Decent write-up, but not worth $600. It’s rushed and sloppy, full of typos, and there aren’t any citations. Instead of skimming through the book (or reading reviews) and copy/pasting a bunch of your stock material, you could’ve taken a little extra time to produce something more thorough and definitive. But then that’s a problem affecting this whole blog.

  49. Bruce says:

    the 65% greater lower body strength, 90% greater upper body strength estimate seems to hold at the highest levels of powerlifting. Interestingly, female lifters very often squat more than they deadlift – I suspect it’s the difference in grip strength which has been discussed at this site. http://www.powerliftingwatch.com/records/raw/women-world

  50. Bruce says:

    that’s WITH female use of steroids which I assume provides a greater relative advantage for women.

  51. 27chaos says:

    I liked Inzlicht’s work on ego depletion. He offers a strong rebuttal to the glucose model of will power.

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  53. Peripatetic commenter says:

    For example, in populations of European descent – the ones we’ve looked at – the rate of false paternity is low, around 1-2%, and has been for centuries. It is not the case that many women have children by alphas and trick betas into paying the bills.

    It seems to me that one would expect this on simple selection grounds in the same way that one would expect obligate homosexuality to be low.

    Those males with genes that allowed them to be easily cuckolded should die out pretty quickly. Of course, women could up their game, but it leads to an arms race …

    • gcochran9 says:

      In birds with high paternal investment, the false paternity rate is often much higher. So you shouldn’t expect this on simple selection grounds.

  54. reiner Tor says:

    Greg, I never understood the example of hyenas. How is it that their females have higher testosterone levels and are bigger and stronger and more aggressive than the males? I would think it makes little evolutionary sense. With birds, it can be explained: the female quickly after fertilization tosses the tiny eggs to the male, who then is stuck with it and has to provide for the little bird. But hyenas?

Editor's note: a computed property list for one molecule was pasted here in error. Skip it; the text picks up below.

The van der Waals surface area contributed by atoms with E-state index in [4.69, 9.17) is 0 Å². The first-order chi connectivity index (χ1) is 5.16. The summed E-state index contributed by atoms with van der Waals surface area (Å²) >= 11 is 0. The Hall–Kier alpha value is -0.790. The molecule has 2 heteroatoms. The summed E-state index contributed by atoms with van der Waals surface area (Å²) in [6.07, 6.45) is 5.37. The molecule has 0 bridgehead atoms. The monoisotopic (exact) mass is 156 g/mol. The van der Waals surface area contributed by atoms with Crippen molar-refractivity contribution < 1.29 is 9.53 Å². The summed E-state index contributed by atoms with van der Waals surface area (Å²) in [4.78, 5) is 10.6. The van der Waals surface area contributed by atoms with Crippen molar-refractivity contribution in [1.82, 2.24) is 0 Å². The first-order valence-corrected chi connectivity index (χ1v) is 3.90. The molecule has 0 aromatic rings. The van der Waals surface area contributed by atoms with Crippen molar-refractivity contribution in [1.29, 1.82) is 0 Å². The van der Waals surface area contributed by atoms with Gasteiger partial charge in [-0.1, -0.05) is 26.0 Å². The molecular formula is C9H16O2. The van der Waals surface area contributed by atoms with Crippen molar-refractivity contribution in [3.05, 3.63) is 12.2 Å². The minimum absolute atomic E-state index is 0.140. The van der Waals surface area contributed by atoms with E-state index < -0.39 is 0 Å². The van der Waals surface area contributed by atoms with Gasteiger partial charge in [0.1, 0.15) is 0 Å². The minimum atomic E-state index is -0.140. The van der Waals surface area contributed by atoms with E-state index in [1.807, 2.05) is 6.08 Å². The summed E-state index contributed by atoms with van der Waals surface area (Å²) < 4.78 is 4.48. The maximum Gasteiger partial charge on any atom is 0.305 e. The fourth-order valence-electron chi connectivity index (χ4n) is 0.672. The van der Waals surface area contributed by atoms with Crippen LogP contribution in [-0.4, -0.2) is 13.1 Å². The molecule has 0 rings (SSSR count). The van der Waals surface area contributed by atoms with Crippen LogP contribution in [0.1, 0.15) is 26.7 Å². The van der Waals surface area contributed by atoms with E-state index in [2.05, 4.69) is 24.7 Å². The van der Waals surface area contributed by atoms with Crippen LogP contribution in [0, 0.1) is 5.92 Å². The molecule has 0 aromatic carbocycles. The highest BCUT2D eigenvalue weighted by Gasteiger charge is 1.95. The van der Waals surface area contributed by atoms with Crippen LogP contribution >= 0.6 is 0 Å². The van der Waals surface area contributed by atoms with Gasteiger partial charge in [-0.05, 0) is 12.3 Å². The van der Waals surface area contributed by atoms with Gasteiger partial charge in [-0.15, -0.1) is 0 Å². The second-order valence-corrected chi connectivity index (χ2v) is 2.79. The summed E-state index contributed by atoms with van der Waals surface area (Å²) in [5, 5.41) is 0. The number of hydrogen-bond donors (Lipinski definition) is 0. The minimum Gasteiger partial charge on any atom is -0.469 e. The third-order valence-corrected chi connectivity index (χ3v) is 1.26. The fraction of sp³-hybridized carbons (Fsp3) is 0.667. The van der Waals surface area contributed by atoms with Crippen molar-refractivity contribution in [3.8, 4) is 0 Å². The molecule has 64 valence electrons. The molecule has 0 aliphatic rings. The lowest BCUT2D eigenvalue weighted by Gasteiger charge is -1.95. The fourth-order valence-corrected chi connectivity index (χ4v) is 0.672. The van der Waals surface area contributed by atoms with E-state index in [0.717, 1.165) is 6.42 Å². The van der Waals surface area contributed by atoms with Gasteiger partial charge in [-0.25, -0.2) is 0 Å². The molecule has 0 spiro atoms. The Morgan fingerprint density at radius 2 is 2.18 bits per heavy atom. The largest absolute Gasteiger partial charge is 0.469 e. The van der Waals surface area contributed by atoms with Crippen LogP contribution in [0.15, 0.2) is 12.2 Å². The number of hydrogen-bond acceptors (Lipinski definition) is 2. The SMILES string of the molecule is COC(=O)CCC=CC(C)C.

55. Edward Teach says:

    I think there are legitimate criticisms of Fine’s book, but much of this post is uncharitable / could do with some epistemic humility. The vast majority of ‘obvious’ evidence cited here against her she responds to in her earlier book, Delusions of Gender. If you’re going to accuse someone of not looking for contrary evidence or interpreting it correctly, make sure you don’t do the same.

    • gcochran9 says:

      She’s full of shit. How’s that for charity?

      Look, she argues against the very existence of sexual selection. Which is insane: every bull, every stag, every peacock is irrefutable evidence.

      She tries to argue it away by citing imperfections in a study from 1948 – which makes as much sense as citing some error of Democritus to prove that atoms don’t really exist. It’s a lie, a clumsy, dishonest rhetorical trick, the sort of crap that may work on a reviewer for the New York Times but would be received with contempt by anyone worth his salt.

      She tries to argue that a man couldn’t really have significantly greater reproductive success by having 1, 2 , or N women in the side: that’s utterly false. Every Mormon knows better, every Saudi knows better. Even a few percent extra reproduction would be a big payoff, in a population-genetics sense – enough to sweep through the human race in a few thousand years. She says that the odds are highly against 100 one-night stands producing an extra 100 babies – so what? If I said that Warren Buffet had an effective investing strategy, and you argued against that by pointing out that he couldn’t double his money in 15 minutes, that would only show that you were an idiot. And that’s what she does. She demonstrates that she can’t count.